Yeah, that’s right Inner Demons – you were wrong about me. All that hopelessness and doubt you whispered in my ear was baseless baloney. You’re like the Breitbart of my mind – telling me everything is awful and finding people to blame other than myself.
Well eat this, you Pessimistic Pixies!
Read it and weep, you Imps of Uncertainty. I came at this challenge unprepared and you told me to quit at every turn, telling me “You didn’t have time to prepare!” – “Sack it off and do it properly next year!” – “50,000 words is impossible with a full-time job!”
Eat me, you Doubting Devils. I did it, I wrote 50,000 words in 29 days and I have a slightly shitty, nonsensical novel to prove it.
Having kept a writing journal for the past year, I am blessed with the ability to quantify what NaNoWriMo means to my productivity. Check this handy chart out.
Yeah, November 2016 blew my other months of writing out of the water; I was almost three times as productive as my best month of writing on record, October 2015’s 17,000 words.
That’s astonishing – just as it was exhausting. This is not something you can do every month, but I have to admit I’m already looking forward to next November to crack out another novel.
Let’s take a closer look at the daily data, comparing NaNo with my previous best, that fateful October.
You can clearly see the black lines of NaNo reach consistently higher and there isn’t a single gap between every entry, whereas there are 7 days without any words at all on my previous best month. That bumps my average word count from 588 a day up to 1,728.
To be fair, I had to take a day off work to finish up, because I was unavailable on the last day of November – but, my goodness, was that day enlightening. I spent it writing, running errands and doing jobs in the house, and I got a tantalising glimpse of what it must feel like to do this shit for a living.
It felt real – attainable – within reach, even!
And honestly, I’m thankful for NaNo,
- for inspiring me to find a higher state of creativity;
- for instilling greater confidence in my ability; and
- for reminding me how wonderful it would be to attain some degree of success.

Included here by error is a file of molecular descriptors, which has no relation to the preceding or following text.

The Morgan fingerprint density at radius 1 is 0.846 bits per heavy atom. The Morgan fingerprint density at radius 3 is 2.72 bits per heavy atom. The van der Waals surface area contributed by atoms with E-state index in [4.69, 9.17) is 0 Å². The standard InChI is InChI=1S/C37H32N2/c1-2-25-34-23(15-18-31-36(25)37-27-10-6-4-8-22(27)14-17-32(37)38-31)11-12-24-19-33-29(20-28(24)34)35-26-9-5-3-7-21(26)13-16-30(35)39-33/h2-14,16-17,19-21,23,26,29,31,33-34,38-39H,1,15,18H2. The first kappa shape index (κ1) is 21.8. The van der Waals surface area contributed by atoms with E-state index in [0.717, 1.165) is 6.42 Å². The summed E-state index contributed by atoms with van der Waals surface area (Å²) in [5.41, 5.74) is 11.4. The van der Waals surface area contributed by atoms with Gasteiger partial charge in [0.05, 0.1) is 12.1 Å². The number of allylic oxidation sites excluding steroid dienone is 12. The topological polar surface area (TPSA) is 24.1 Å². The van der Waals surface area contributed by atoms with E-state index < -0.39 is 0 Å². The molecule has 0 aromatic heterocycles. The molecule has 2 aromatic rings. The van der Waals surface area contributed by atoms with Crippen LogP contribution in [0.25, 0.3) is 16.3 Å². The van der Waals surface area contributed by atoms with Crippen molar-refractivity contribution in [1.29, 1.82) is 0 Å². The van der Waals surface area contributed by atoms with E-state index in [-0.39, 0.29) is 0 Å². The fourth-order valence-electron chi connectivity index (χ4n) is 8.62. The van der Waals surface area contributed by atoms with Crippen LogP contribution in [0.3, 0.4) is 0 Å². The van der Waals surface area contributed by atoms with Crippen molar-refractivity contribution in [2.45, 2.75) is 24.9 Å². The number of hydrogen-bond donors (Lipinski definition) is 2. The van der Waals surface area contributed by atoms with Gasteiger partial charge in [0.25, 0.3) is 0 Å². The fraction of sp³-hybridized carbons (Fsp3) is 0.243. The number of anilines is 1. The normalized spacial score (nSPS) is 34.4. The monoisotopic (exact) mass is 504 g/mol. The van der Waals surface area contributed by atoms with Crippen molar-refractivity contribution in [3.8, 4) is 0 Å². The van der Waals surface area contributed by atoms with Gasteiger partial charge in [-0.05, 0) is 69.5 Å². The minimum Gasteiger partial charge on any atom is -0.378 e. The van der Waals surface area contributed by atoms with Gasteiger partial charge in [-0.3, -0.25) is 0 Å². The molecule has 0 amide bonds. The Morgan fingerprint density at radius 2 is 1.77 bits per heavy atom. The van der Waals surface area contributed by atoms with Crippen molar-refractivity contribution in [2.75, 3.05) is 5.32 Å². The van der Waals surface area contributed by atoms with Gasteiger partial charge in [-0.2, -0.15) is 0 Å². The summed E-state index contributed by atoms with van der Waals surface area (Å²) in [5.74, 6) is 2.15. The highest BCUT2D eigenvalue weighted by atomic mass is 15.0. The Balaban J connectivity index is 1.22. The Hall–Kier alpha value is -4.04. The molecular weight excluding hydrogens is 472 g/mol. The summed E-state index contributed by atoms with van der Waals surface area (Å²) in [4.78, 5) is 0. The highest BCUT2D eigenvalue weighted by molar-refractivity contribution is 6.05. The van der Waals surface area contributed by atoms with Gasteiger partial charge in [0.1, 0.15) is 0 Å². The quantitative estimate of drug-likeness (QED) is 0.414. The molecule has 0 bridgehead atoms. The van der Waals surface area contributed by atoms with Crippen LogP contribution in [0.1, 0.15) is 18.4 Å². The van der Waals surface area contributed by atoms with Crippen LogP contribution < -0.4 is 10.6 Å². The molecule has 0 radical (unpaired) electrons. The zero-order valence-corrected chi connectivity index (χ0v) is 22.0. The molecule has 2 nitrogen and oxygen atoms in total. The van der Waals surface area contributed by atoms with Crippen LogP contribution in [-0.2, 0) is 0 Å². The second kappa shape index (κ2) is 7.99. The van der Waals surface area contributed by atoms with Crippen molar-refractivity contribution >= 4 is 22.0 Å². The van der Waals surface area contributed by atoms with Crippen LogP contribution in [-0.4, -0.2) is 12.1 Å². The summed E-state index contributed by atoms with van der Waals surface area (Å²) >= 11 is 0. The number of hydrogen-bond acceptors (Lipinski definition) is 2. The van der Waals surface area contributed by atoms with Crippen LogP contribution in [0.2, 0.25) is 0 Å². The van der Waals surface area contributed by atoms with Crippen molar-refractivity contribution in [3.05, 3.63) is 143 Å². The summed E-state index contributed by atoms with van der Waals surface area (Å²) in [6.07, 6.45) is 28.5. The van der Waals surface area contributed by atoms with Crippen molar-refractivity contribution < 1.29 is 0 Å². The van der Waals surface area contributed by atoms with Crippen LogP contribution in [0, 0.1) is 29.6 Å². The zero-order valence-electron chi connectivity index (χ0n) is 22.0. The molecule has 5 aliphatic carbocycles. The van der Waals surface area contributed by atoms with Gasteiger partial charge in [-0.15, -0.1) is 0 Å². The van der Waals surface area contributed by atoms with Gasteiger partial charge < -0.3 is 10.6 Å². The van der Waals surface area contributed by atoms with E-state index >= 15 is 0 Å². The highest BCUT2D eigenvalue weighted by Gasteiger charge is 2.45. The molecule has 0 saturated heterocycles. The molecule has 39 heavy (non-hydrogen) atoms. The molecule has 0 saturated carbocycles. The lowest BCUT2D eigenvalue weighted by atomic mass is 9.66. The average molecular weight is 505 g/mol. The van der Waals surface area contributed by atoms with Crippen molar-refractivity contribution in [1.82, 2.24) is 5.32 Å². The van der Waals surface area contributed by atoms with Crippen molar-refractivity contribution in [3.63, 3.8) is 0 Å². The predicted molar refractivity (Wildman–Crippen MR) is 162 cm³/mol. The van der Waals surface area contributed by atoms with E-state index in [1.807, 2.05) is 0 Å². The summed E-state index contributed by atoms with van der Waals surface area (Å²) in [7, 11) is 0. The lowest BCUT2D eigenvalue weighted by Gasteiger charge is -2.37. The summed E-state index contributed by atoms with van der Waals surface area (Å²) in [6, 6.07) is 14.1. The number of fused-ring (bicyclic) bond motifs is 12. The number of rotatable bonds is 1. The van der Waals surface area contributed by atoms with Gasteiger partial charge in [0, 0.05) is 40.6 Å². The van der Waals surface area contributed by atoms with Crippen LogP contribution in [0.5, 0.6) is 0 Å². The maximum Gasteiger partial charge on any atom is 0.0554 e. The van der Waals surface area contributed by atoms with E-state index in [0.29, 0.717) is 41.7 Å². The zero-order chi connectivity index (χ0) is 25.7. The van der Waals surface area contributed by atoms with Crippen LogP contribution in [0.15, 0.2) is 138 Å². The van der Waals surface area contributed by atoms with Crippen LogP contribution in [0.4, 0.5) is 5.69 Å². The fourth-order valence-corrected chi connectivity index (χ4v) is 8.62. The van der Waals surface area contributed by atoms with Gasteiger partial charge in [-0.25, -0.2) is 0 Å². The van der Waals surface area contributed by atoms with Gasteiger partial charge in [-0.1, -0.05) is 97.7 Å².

I don’t care about riches, I never have, really. But that life – writing as a means of subsistence – seems to me the most glorious goal of all.
So what’s the plan now?
Well, I may have reached 50,000 words, but I didn’t get to the end of the story, so first thing’s first, I need to close it out. Once it’s done, common consensus is to leave it to one side for a month or two, and come back to it with a fresh head. Re-read it, note the problems, edit where necessary.
Once that’s done, I have a few trusted beta readers who I know will give me genuine and uncompromising feedback. I’ll take that, make a third draft with the pointers I agree with, and then, the bastard goes on Scribophile.
I’ve not posted a novel on Scribophile before, just short stories and and a first chapter of something I was toying with. I’ll need to build up a bunch of karma points by critiquing fellow writers, and potentially getting my teeth into someone else’s novel. It can be hard work, but from my experience on that site, the more one analyses others’ work, the better equipped you are to analyse your own, and improve your craft.
Before that, I’ll be going over my Citadel draft, trying to form that into something I can send out to betas as well.
Suddenly, I’ve got two projects on the go, both in advanced stages of development, and a third brewing in my mind like some fabulous casserole cooked over night.
In the meantime, I’ve only got 11 months to come up with a new idea for next NaNoWriMo2017…
BRING – IT – ON